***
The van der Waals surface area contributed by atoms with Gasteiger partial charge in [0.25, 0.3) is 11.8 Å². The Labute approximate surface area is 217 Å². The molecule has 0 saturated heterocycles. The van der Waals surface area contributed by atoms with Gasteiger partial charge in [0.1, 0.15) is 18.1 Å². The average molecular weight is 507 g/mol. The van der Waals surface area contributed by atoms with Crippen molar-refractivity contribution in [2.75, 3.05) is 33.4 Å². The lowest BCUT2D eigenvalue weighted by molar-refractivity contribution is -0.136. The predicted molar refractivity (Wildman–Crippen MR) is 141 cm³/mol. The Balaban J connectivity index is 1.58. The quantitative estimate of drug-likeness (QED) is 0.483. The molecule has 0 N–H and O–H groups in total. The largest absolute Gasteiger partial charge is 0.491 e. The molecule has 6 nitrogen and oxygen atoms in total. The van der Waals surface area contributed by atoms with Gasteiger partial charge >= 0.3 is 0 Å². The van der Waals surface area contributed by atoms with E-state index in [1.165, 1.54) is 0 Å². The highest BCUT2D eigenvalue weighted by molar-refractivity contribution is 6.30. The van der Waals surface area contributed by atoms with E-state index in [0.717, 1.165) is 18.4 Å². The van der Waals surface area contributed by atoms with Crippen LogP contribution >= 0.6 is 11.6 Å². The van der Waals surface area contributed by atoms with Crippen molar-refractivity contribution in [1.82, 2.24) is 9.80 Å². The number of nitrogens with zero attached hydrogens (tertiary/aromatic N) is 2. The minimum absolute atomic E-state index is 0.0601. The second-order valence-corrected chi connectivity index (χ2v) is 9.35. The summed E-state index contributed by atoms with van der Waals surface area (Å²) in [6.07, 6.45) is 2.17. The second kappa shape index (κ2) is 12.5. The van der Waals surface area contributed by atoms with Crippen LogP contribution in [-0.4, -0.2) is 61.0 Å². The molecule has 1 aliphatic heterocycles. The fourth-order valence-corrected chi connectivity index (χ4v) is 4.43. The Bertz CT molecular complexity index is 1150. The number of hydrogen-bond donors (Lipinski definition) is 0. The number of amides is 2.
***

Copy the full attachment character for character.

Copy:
The van der Waals surface area contributed by atoms with Gasteiger partial charge in [0.25, 0.3) is 11.8 Å². The Labute approximate surface area is 217 Å². The molecule has 0 saturated heterocycles. The van der Waals surface area contributed by atoms with Gasteiger partial charge in [0.1, 0.15) is 18.1 Å². The average molecular weight is 507 g/mol. The van der Waals surface area contributed by atoms with Crippen molar-refractivity contribution in [2.75, 3.05) is 33.4 Å². The lowest BCUT2D eigenvalue weighted by molar-refractivity contribution is -0.136. The predicted molar refractivity (Wildman–Crippen MR) is 141 cm³/mol. The Balaban J connectivity index is 1.58. The quantitative estimate of drug-likeness (QED) is 0.483. The molecule has 0 N–H and O–H groups in total. The largest absolute Gasteiger partial charge is 0.491 e. The molecule has 6 nitrogen and oxygen atoms in total. The van der Waals surface area contributed by atoms with Gasteiger partial charge >= 0.3 is 0 Å². The van der Waals surface area contributed by atoms with E-state index in [1.165, 1.54) is 0 Å². The highest BCUT2D eigenvalue weighted by molar-refractivity contribution is 6.30. The van der Waals surface area contributed by atoms with E-state index in [0.717, 1.165) is 18.4 Å². The van der Waals surface area contributed by atoms with Crippen LogP contribution >= 0.6 is 11.6 Å². The van der Waals surface area contributed by atoms with Crippen molar-refractivity contribution in [1.82, 2.24) is 9.80 Å². The number of nitrogens with zero attached hydrogens (tertiary/aromatic N) is 2. The minimum absolute atomic E-state index is 0.0601. The second-order valence-corrected chi connectivity index (χ2v) is 9.35. The summed E-state index contributed by atoms with van der Waals surface area (Å²) in [6.07, 6.45) is 2.17. The second kappa shape index (κ2) is 12.5. The van der Waals surface area contributed by atoms with Crippen LogP contribution in [-0.4, -0.2) is 61.0 Å². The molecule has 1 aliphatic heterocycles. The fourth-order valence-corrected chi connectivity index (χ4v) is 4.43. The Bertz CT molecular complexity index is 1150. The number of hydrogen-bond donors (Lipinski definition) is 0. The number of amides is 2.